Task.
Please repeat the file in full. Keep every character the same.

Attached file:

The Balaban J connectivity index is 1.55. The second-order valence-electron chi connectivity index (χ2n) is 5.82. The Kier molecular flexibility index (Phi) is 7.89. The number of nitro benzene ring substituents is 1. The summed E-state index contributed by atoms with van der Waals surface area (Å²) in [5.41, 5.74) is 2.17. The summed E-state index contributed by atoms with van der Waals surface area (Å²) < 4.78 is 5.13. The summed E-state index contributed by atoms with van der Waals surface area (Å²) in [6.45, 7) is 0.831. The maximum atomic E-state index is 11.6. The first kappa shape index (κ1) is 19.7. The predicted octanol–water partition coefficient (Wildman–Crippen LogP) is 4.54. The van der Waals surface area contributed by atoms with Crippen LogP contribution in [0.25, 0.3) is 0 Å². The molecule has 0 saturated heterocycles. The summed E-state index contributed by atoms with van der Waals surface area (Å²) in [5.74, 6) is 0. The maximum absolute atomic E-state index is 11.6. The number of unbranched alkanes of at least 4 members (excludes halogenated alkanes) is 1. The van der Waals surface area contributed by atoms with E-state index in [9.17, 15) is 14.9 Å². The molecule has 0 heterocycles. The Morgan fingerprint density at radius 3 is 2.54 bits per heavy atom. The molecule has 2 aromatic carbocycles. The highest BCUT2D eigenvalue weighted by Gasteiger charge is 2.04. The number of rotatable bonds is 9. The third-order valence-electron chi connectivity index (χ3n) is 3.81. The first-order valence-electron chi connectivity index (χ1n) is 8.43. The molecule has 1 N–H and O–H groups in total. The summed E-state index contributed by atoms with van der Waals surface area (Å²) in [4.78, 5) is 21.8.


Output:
The Balaban J connectivity index is 1.55. The second-order valence-electron chi connectivity index (χ2n) is 5.82. The Kier molecular flexibility index (Phi) is 7.89. The number of nitro benzene ring substituents is 1. The summed E-state index contributed by atoms with van der Waals surface area (Å²) in [5.41, 5.74) is 2.17. The summed E-state index contributed by atoms with van der Waals surface area (Å²) < 4.78 is 5.13. The summed E-state index contributed by atoms with van der Waals surface area (Å²) in [6.45, 7) is 0.831. The maximum atomic E-state index is 11.6. The first kappa shape index (κ1) is 19.7. The predicted octanol–water partition coefficient (Wildman–Crippen LogP) is 4.54. The van der Waals surface area contributed by atoms with Crippen LogP contribution in [0.25, 0.3) is 0 Å². The molecule has 0 saturated heterocycles. The summed E-state index contributed by atoms with van der Waals surface area (Å²) in [5.74, 6) is 0. The maximum absolute atomic E-state index is 11.6. The number of unbranched alkanes of at least 4 members (excludes halogenated alkanes) is 1. The van der Waals surface area contributed by atoms with E-state index in [9.17, 15) is 14.9 Å². The molecule has 0 heterocycles. The Morgan fingerprint density at radius 3 is 2.54 bits per heavy atom. The molecule has 2 aromatic carbocycles. The highest BCUT2D eigenvalue weighted by Gasteiger charge is 2.04. The number of rotatable bonds is 9. The third-order valence-electron chi connectivity index (χ3n) is 3.81. The first-order valence-electron chi connectivity index (χ1n) is 8.43. The molecule has 1 N–H and O–H groups in total. The summed E-state index contributed by atoms with van der Waals surface area (Å²) in [4.78, 5) is 21.8.